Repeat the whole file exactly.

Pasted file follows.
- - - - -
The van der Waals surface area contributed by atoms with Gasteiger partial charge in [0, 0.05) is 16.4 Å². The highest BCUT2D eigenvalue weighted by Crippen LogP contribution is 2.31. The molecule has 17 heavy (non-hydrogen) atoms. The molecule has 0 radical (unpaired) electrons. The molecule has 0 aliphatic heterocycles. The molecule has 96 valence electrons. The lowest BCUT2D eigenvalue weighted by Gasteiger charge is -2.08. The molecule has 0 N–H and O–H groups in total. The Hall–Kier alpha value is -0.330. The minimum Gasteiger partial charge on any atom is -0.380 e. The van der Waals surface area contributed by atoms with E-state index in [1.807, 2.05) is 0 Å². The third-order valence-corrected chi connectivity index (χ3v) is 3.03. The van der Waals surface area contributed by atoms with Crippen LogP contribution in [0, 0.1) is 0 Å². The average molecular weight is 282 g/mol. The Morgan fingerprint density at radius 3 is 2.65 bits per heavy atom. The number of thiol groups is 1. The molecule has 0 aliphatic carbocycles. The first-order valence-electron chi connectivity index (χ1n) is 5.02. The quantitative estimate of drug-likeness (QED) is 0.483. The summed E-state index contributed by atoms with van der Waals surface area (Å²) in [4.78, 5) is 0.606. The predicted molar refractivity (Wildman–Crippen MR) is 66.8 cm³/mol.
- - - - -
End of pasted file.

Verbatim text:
The van der Waals surface area contributed by atoms with Gasteiger partial charge in [0, 0.05) is 16.4 Å². The highest BCUT2D eigenvalue weighted by Crippen LogP contribution is 2.31. The molecule has 17 heavy (non-hydrogen) atoms. The molecule has 0 radical (unpaired) electrons. The molecule has 0 aliphatic heterocycles. The molecule has 96 valence electrons. The lowest BCUT2D eigenvalue weighted by Gasteiger charge is -2.08. The molecule has 0 N–H and O–H groups in total. The Hall–Kier alpha value is -0.330. The minimum Gasteiger partial charge on any atom is -0.380 e. The van der Waals surface area contributed by atoms with E-state index in [1.807, 2.05) is 0 Å². The third-order valence-corrected chi connectivity index (χ3v) is 3.03. The van der Waals surface area contributed by atoms with Crippen LogP contribution in [0, 0.1) is 0 Å². The average molecular weight is 282 g/mol. The Morgan fingerprint density at radius 3 is 2.65 bits per heavy atom. The number of thiol groups is 1. The molecule has 0 aliphatic carbocycles. The first-order valence-electron chi connectivity index (χ1n) is 5.02. The quantitative estimate of drug-likeness (QED) is 0.483. The summed E-state index contributed by atoms with van der Waals surface area (Å²) in [4.78, 5) is 0.606. The predicted molar refractivity (Wildman–Crippen MR) is 66.8 cm³/mol.